There are three Air Canada Maple Leaf Lounges at Montreal Trudeau Airport (Domestic, Trans-border and International). This review is for the Air Canada Maple Leaf Trans-border Lounge located airside near gate 75.
Open to Star Alliance premium class passengers, Star Alliance Gold card holders and Maple Leaf Club members, the Air Canada Maple Leaf Trans-border Lounge is small but offers a decent place to eat, relax and be productive before your flight. Because these flights arrive into the United States as domestic flights, you must clear through US Customs and Immigration control in order to access the trans-border gates. The lounge is open from 5:00 AM to 7:30 PM daily.
Priority Pass members can only access the National Bank World Lounge located near gate 52 of the international departures area if you are traveling internationally. And because this is the only Star Alliance Lounge in the trans-border area, it can get crowded, loud and busy at peak times.
Like I said earlier, this is a small lounge but it’s actually very clean, beautiful and modern. The focal point of the lounge is this beautiful open-ended fireplace located in the center of the lounge. There is one wall of windows that allows a ton of natural light in. It’s bright, airy and has views of the boarding gates. There is no separate area for first class passengers but I don’t think there are any flights with first class cabins departing from the trans-border gates.
The lounge is long and narrow and the seating area is mainly along the windows facing the boarding gates. There are a variety of seating options but none of them include loungers, recliners or anything that you could sleep on. There is a small work area with individual cubicles if you need to stay productive. WiFi was provided throughout the lounge and there are plenty of power outlets to keep your devices charged.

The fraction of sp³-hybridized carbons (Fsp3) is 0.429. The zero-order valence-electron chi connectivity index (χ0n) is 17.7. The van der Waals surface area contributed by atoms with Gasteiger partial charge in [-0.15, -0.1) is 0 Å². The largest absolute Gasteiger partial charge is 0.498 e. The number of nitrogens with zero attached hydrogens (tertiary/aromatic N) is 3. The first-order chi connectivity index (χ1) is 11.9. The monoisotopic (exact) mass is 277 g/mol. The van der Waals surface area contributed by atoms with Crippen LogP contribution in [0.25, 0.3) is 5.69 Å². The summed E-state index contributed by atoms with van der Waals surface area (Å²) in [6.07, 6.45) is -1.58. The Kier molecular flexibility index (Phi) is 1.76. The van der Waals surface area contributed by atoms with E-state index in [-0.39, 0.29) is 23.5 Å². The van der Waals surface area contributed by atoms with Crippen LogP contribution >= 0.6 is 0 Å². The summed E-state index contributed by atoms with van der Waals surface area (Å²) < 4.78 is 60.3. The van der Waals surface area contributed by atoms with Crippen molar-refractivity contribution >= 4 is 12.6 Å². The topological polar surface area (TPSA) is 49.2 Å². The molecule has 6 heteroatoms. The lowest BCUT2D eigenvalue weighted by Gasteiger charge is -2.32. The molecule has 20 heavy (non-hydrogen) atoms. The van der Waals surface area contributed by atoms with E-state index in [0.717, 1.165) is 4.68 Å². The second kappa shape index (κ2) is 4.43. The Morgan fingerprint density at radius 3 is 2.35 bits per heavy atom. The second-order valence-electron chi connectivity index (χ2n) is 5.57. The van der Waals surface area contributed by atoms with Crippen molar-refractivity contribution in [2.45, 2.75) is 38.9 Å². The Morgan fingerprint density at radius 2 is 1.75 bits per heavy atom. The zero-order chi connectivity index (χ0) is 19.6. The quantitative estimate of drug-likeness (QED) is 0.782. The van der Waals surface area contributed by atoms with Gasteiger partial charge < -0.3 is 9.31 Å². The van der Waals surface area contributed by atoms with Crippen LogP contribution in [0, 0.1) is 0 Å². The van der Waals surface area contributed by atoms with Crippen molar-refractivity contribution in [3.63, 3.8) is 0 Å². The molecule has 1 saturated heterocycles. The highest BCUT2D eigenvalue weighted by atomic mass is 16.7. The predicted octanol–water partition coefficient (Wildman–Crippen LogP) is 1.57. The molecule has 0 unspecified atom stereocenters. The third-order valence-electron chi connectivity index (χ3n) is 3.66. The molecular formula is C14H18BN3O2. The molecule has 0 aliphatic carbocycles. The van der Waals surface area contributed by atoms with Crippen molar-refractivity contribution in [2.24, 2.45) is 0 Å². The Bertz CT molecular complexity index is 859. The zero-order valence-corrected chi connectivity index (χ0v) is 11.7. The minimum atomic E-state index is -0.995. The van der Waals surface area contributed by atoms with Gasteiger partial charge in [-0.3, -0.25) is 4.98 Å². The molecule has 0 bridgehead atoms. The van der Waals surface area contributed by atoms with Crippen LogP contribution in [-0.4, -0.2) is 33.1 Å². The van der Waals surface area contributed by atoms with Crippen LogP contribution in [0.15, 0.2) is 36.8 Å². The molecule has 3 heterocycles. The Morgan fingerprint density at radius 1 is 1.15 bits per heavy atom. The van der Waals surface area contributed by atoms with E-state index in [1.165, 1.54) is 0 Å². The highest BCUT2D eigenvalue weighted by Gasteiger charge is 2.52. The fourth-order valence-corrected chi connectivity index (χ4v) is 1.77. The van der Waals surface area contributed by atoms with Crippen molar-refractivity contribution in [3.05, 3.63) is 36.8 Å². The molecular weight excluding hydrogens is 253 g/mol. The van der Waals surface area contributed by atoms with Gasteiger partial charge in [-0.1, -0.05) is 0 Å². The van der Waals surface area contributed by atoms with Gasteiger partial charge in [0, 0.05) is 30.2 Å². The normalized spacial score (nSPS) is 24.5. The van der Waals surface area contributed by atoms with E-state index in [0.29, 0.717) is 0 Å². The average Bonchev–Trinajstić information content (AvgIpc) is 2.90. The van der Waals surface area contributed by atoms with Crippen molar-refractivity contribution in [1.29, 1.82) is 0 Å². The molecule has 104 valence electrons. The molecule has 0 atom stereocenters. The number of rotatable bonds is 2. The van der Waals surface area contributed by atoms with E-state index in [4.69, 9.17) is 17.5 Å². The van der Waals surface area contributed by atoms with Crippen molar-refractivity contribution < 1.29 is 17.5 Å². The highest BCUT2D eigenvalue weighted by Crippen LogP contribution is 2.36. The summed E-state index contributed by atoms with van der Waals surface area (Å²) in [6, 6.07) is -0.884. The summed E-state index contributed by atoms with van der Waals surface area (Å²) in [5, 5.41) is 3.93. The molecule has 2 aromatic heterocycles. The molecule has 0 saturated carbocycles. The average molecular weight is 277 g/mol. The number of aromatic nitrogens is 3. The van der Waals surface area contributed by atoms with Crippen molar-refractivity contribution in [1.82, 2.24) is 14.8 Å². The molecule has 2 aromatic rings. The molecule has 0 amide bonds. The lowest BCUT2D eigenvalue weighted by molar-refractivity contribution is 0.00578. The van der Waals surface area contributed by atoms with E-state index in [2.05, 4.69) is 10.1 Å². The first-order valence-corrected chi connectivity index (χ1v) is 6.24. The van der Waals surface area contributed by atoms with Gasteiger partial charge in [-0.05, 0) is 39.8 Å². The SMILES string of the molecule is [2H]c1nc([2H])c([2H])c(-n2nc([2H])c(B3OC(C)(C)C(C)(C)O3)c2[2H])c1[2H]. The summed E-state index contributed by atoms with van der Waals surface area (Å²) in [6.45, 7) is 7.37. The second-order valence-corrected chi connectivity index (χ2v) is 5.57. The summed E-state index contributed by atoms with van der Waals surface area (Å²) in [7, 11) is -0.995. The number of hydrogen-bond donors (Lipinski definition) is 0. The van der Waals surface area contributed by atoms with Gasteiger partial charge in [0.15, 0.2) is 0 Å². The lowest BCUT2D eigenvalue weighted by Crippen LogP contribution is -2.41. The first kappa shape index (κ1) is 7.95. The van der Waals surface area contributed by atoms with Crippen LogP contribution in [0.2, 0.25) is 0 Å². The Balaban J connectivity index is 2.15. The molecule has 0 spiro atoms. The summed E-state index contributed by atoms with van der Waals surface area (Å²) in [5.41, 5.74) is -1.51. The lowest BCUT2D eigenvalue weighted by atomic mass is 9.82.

There’s a food station with a pretty decent offering of soups, salads (kale, pasta, quinoa, etc.), fruits, cheese/crackers, cookies and pastries. There’s also a fridge with beers and juices, soda fountain, coffee/cappuccino machine and a self-serve bar with a sizable selection of alcohol.
Flight information boards were displayed in the front of the lounge and you had to monitor them yourselves because they did not make any gate or boarding announcements. Other amenities included printers, PC workstations, newspaper and magazines. There were no shower rooms here.
The lounge was kept clean and there were employees constantly cleaning, busing dishes and refilling the food counter.
Overall, this lounge was pretty nice. It was small and crowded but definitely better than the Air Canada Maple Leaf Lounge at CDG or any domestic US based airline lounge that I have ever visited.
Have you visited the Air Canada Maple Leaf Lounge at Montreal before? If so, tell me your thoughts in the comments section below.
Other trip reports in this series:
- The new Star Alliance Lounge at LAX
- The new Korean Airlines Skyteam Lounge at LAX
- Turkish Airlines business class from Los Angeles to Istanbul
- Hilton Istanbul
- Turkish Airlines CIP Lounge at Istanbul
- Turkish Airlines business class from Istanbul to Frankfurt
- Lufthansa Senator Lounges at Frankfurt
- Asiana Airlines first class from Frankfurt to Seoul
- Asiana Airlines first class lounge at Seoul
- Asiana Airlines business class from Seoul to Shanghai
- Westin Bund Center Shanghai
- VIP lounges at Shanghai Pudung International Airport
- Thai Airways business class from Shanghai to Bangkok
- Thai Airways Royal First Spa and Lounge
- Thai Airways first class from Bangkok to Paris
- Star Alliance Lounge at CDG
- Air Canada Maple Leaf Lounge at CDG
- Air Canada business class (Executive First) from Paris to Montreal
- Air Canada Maple Leaf Lounge at Montreal
- Air Canada business class (Executive First) from Montreal to Los Angeles.